Also in 2010, at my request and at little expense to the taxpayers, our Clerk of the Board moved from an antiquated tape system of recording minutes to digital recording technology. I would like to say this brought us into the 21st century, but it is more accurate to say it brought us out of the 1980s. This simple improvement has now allowed staff to more accurately transcribe the minutes, freed up space that had previously been used to store cassette tapes and gave the freeholders and staff immediate access to the important discussions that take place.
I am proud that as a result of moving to digital recordings of freeholder meetings, full audio of regular and workshop meetings are now available on the county Web site,http://www.visitmonmouth.comThis allows residents who are unable to attend meetings to hear the discussions that took place and stay more engaged in issues that are relevant to their lives.

The benefits of this technology go beyond convenience. We find ourselves in troubled times where citizens and the governments that serve them confront dire financial challenges. Municipal, county and state governments must be held to the highest standards of efficiency and productivity. The best means of reaching that goal is to pull back the curtain. In addition to posting meeting minutes and the budget we should post expenditures and employment and other contracts.

Despite these technological advances, I recommend that residents attend the meetings. They are generally held at the Hall of Records, 1 East Main St. in Freehold, with workshops at 2 p.m. and regular meetings at 7 p.m. on the second and fourth Thursday of each month. There are exceptions when the board takes the meetings on the road. A full and detailed schedule of meetings, as well as a wealth of other information, can be found on the county Web site.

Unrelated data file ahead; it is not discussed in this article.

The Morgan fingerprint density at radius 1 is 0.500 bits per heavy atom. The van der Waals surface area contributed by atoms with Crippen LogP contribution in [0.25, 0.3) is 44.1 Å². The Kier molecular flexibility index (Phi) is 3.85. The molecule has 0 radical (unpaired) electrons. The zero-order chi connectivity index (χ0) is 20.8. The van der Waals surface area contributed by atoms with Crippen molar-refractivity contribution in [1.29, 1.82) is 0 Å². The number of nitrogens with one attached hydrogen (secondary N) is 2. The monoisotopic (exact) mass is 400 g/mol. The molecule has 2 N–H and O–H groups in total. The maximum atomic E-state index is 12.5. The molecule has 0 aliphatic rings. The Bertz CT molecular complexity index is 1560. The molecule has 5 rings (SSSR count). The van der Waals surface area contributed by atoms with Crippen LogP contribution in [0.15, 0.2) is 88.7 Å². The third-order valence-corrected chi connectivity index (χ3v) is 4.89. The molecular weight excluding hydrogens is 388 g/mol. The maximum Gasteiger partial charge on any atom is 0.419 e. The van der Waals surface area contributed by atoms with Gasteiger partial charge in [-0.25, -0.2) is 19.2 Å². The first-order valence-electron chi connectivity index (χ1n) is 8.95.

Moving forward in this fashion would be a marked departure from the way many of our local public bodies have approached accessibility. But as technology advances excuses for failing to make this type of information available will evaporate.

Public officials need to be imaginative and efficient in organizing and making these documents available to the public. They should be encouraged in the knowledge that their efforts to promote government transparency fulfill the intent of those who founded our great country and ensures that the power entrusted to elected officials will not be abused.


Filed under Facebook, Freeholder Amy Mallet, Monmouth County Board of Chosen Freeholders, New Jersey, sunshine laws, transparency, Twitter